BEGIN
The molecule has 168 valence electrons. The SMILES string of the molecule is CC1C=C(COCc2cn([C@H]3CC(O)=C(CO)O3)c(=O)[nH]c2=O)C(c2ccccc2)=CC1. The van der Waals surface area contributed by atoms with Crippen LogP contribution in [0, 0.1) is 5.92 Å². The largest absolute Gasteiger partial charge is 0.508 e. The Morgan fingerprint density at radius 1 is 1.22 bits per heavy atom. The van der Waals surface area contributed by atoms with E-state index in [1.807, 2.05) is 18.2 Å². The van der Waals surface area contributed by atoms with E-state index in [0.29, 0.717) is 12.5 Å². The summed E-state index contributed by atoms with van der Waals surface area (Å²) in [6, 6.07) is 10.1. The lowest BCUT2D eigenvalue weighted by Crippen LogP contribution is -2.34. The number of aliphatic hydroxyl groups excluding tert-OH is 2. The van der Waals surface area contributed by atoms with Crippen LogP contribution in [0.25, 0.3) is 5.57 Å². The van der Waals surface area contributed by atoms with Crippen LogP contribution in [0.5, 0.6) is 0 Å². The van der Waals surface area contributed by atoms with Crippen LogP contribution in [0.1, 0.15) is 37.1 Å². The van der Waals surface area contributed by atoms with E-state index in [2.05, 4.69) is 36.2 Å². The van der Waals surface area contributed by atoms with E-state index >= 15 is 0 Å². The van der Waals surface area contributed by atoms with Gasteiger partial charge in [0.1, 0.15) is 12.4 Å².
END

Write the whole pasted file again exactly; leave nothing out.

The molecule has 168 valence electrons. The SMILES string of the molecule is CC1C=C(COCc2cn([C@H]3CC(O)=C(CO)O3)c(=O)[nH]c2=O)C(c2ccccc2)=CC1. The van der Waals surface area contributed by atoms with Crippen LogP contribution in [0, 0.1) is 5.92 Å². The largest absolute Gasteiger partial charge is 0.508 e. The Morgan fingerprint density at radius 1 is 1.22 bits per heavy atom. The van der Waals surface area contributed by atoms with E-state index in [1.807, 2.05) is 18.2 Å². The van der Waals surface area contributed by atoms with E-state index in [0.29, 0.717) is 12.5 Å². The summed E-state index contributed by atoms with van der Waals surface area (Å²) in [6, 6.07) is 10.1. The lowest BCUT2D eigenvalue weighted by Crippen LogP contribution is -2.34. The number of aliphatic hydroxyl groups excluding tert-OH is 2. The van der Waals surface area contributed by atoms with Crippen LogP contribution in [0.25, 0.3) is 5.57 Å². The van der Waals surface area contributed by atoms with Crippen LogP contribution in [0.5, 0.6) is 0 Å². The van der Waals surface area contributed by atoms with Crippen LogP contribution in [0.1, 0.15) is 37.1 Å². The van der Waals surface area contributed by atoms with E-state index in [2.05, 4.69) is 36.2 Å². The van der Waals surface area contributed by atoms with E-state index >= 15 is 0 Å². The van der Waals surface area contributed by atoms with Gasteiger partial charge in [0.1, 0.15) is 12.4 Å².